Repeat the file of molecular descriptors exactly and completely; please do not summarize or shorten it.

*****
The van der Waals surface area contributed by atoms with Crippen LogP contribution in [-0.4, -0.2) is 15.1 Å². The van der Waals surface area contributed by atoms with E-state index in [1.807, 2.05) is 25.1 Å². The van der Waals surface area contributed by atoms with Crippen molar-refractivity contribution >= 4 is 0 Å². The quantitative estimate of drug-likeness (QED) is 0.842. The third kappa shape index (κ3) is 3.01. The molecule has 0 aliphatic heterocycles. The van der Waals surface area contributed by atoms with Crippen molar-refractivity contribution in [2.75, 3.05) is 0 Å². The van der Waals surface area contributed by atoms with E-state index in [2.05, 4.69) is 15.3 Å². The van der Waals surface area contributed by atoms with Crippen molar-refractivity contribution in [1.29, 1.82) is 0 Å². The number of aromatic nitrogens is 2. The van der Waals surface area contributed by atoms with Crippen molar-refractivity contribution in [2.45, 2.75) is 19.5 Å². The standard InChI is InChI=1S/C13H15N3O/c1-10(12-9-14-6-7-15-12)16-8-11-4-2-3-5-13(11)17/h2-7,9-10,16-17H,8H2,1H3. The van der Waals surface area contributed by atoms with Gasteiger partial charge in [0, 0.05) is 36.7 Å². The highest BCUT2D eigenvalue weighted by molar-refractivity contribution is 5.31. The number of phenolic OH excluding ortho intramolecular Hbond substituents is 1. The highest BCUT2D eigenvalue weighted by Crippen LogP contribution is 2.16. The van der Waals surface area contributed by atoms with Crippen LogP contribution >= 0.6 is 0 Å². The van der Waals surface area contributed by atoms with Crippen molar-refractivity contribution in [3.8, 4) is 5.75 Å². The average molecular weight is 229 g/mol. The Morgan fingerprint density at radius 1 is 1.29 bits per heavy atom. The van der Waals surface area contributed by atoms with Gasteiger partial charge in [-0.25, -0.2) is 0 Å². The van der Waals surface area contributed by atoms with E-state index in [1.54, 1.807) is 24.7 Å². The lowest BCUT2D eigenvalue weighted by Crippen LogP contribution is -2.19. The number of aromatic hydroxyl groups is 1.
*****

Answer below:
The van der Waals surface area contributed by atoms with Crippen LogP contribution in [-0.4, -0.2) is 15.1 Å². The van der Waals surface area contributed by atoms with E-state index in [1.807, 2.05) is 25.1 Å². The van der Waals surface area contributed by atoms with Crippen molar-refractivity contribution >= 4 is 0 Å². The quantitative estimate of drug-likeness (QED) is 0.842. The third kappa shape index (κ3) is 3.01. The molecule has 0 aliphatic heterocycles. The van der Waals surface area contributed by atoms with Crippen molar-refractivity contribution in [2.75, 3.05) is 0 Å². The van der Waals surface area contributed by atoms with E-state index in [2.05, 4.69) is 15.3 Å². The van der Waals surface area contributed by atoms with Crippen molar-refractivity contribution in [1.29, 1.82) is 0 Å². The number of aromatic nitrogens is 2. The van der Waals surface area contributed by atoms with Crippen molar-refractivity contribution in [2.45, 2.75) is 19.5 Å². The standard InChI is InChI=1S/C13H15N3O/c1-10(12-9-14-6-7-15-12)16-8-11-4-2-3-5-13(11)17/h2-7,9-10,16-17H,8H2,1H3. The van der Waals surface area contributed by atoms with Gasteiger partial charge in [0, 0.05) is 36.7 Å². The highest BCUT2D eigenvalue weighted by molar-refractivity contribution is 5.31. The number of phenolic OH excluding ortho intramolecular Hbond substituents is 1. The highest BCUT2D eigenvalue weighted by Crippen LogP contribution is 2.16. The van der Waals surface area contributed by atoms with Crippen LogP contribution >= 0.6 is 0 Å². The van der Waals surface area contributed by atoms with Crippen molar-refractivity contribution in [3.8, 4) is 5.75 Å². The average molecular weight is 229 g/mol. The Morgan fingerprint density at radius 1 is 1.29 bits per heavy atom. The van der Waals surface area contributed by atoms with Gasteiger partial charge in [-0.25, -0.2) is 0 Å². The van der Waals surface area contributed by atoms with E-state index in [1.54, 1.807) is 24.7 Å². The lowest BCUT2D eigenvalue weighted by Crippen LogP contribution is -2.19. The number of aromatic hydroxyl groups is 1.